At March’s Women & Worth Summit in New York, Picture Motion’s Founder and CEO, Christie Marchese, moderated a dynamic panel on Corporate and Creative Collaboration: Reimagining How Brands Give Back Through Storytelling. The panel brought together Darlene Liebman, Founder of Creative Humans, and Susan Can, Director of Corporate Equity at Johnson & Johnson Global Marketing Group to talk about how brands are tackling pressing issues through film and documentaries.
There’s a growing trend where brands are leveraging long-form content and documentaries to explore issues in a meaningful way. This emerging genre of brand collaboration is responsible for films like Patagonia’s Artifishal and Airbnb’s Gay Chorus Deep South. The film that took the spotlight at the summit was 5B, a documentary that Johnson and Johnson commissioned about a group of brave nurses and committed caregivers who opened the first AIDS ward in the world at San Francisco General Hospital. With 100% on Rotten Tomatoes -the film sent a ripple effect of emotion through audiences and it was eventually brought by Verizon. You can stream it today. The film finds increasing relevance today as we see healthcare providers on the frontlines with the COVID-19.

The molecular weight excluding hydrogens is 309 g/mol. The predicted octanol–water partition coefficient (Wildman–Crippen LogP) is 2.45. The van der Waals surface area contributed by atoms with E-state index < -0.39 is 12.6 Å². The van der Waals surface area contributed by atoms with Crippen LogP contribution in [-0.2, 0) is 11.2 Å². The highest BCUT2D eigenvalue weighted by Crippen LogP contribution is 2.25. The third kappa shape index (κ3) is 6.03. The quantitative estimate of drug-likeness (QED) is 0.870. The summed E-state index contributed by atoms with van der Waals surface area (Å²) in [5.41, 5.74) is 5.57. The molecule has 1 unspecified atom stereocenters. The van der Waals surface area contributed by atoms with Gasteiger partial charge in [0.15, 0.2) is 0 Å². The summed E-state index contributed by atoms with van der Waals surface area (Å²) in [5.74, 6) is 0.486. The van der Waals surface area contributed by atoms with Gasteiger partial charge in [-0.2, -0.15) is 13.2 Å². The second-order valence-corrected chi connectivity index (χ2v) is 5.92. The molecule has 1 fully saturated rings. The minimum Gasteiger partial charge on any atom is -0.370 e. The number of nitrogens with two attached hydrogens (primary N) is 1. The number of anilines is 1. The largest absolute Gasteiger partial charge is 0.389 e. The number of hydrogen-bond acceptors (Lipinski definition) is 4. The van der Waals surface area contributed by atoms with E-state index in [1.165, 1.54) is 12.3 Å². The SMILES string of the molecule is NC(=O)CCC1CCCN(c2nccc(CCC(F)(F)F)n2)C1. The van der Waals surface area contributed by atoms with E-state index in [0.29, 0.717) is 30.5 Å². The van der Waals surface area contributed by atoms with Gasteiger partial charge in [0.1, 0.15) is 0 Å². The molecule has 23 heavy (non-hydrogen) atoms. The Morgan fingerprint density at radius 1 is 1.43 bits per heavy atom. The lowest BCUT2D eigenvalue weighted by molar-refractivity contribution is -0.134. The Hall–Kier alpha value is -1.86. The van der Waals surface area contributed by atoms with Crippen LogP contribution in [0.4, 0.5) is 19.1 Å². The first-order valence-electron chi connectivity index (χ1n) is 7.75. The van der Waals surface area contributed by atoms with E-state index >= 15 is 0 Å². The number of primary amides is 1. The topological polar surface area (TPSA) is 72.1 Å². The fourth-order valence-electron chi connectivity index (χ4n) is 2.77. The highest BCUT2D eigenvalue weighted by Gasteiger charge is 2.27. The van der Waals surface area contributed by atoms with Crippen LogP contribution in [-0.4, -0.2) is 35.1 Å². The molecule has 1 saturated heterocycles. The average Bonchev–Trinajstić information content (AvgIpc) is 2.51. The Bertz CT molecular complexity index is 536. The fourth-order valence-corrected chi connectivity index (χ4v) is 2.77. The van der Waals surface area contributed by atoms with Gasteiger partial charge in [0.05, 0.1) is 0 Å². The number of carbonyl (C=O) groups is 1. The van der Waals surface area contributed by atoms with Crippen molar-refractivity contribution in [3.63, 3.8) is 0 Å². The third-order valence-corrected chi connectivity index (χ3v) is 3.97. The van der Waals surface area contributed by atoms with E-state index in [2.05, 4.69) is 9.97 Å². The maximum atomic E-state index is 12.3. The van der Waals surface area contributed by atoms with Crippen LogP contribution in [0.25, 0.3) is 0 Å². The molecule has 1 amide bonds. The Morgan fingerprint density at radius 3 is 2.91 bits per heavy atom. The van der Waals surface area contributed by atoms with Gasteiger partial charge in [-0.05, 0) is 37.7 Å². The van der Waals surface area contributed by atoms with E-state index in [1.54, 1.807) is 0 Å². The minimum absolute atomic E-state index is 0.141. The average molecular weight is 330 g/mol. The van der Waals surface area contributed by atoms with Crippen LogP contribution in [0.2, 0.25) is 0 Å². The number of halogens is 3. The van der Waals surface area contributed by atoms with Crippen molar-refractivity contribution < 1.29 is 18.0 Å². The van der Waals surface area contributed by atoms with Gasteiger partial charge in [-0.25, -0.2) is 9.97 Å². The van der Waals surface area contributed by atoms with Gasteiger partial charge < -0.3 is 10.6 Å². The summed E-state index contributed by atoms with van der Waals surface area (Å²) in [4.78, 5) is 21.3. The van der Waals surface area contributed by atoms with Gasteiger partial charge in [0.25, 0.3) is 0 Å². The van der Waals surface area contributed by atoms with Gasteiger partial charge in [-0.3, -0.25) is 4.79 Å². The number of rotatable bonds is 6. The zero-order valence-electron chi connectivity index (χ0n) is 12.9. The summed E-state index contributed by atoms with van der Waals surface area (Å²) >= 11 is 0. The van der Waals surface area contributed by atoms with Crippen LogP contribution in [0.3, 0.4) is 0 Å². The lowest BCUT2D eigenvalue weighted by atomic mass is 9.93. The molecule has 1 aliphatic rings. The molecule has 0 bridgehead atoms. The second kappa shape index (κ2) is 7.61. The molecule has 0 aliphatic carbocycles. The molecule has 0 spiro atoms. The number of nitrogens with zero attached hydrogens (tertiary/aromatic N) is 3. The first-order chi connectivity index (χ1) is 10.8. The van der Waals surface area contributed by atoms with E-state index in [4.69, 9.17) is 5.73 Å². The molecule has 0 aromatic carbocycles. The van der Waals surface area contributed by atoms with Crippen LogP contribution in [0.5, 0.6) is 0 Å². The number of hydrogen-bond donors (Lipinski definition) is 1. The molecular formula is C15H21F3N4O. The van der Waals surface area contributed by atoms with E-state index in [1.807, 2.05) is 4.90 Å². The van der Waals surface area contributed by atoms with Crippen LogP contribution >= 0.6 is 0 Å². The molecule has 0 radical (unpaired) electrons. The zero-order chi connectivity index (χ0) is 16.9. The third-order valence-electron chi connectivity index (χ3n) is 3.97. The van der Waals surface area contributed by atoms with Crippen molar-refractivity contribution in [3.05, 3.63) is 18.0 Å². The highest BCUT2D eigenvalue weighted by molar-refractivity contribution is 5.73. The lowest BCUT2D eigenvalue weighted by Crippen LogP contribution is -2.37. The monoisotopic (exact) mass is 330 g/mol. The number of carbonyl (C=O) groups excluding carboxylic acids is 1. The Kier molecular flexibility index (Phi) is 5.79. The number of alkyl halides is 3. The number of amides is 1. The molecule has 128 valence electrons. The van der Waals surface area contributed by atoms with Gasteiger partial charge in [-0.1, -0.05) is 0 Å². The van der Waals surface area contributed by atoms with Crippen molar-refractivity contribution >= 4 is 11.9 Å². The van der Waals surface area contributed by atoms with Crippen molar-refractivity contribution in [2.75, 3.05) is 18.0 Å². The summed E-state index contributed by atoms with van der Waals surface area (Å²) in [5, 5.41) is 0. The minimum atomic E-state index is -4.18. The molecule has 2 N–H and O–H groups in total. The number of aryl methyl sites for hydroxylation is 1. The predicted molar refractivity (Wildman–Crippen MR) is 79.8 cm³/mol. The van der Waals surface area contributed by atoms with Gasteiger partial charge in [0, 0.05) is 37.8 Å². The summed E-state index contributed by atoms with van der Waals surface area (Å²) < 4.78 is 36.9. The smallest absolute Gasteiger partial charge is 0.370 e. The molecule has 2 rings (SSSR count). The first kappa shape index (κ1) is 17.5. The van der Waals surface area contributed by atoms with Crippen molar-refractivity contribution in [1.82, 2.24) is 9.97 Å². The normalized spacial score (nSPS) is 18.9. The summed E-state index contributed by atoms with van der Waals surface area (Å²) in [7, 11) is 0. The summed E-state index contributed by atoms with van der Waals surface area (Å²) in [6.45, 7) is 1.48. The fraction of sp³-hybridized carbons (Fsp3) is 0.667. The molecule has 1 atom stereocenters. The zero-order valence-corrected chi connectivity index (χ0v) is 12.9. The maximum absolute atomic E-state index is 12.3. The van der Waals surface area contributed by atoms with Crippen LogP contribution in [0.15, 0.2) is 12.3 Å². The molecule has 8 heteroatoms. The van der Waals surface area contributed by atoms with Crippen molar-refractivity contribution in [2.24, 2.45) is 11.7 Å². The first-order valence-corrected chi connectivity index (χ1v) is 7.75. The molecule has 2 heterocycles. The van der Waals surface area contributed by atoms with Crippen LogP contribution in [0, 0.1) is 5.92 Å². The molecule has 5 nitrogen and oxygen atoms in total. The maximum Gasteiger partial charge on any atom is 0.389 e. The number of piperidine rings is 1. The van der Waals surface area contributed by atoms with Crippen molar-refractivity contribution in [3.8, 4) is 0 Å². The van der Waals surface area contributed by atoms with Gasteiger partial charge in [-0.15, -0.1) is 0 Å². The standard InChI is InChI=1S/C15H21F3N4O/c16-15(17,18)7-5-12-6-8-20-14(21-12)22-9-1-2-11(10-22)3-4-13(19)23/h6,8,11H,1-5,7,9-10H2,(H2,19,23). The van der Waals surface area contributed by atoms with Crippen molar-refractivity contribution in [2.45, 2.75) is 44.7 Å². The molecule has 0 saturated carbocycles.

When asked why Johnson & Johnson commissioned this specific project, the response is purpose-driven. “We needed to change the perception of nurses – they are the innovators in healthcare they really do change the trajectory of how healthcare is delivered. We wanted to really spotlight that,” said Susan Can of Johnson & Johnson.
“The objective isn’t to sell baby powder – the objective is for you to love Johnson & Johnson and realize that they are a compassionate company. You feel like you’re on the same page and obviously they were very successful,” said Creative Human’s Darlene Liebman. The film has since been incorporated into the core curriculums of nursing schools and Susan highlighted that they prioritized a plan with deliberate screenings to make sure it made it broadly to communities.
When addressing an audience question about how to get more people watching impact films, Christie Marchese responded from Picture Motion’s perspective. “Audience identification is the way we look at it at our company. Who’s that exact audience that’s going to be your supporters and your evangelists. Who will help you get that message out there and what are the ripples outside of that the brand might be reaching. Find your community, there are a lot of word of mouth screenings.”
The Women and Worth Summit sought to explore ways we can lead with purpose and use our collaborative power to move forward the issues that matter. This panel addressed just that and the role that film can play. “I think what we want to see is more brave filmmaking to cover some of these issues and brave brands to step up and sponsor some of these issues and fund the distribution around it because it takes time,” said Christie Marchese.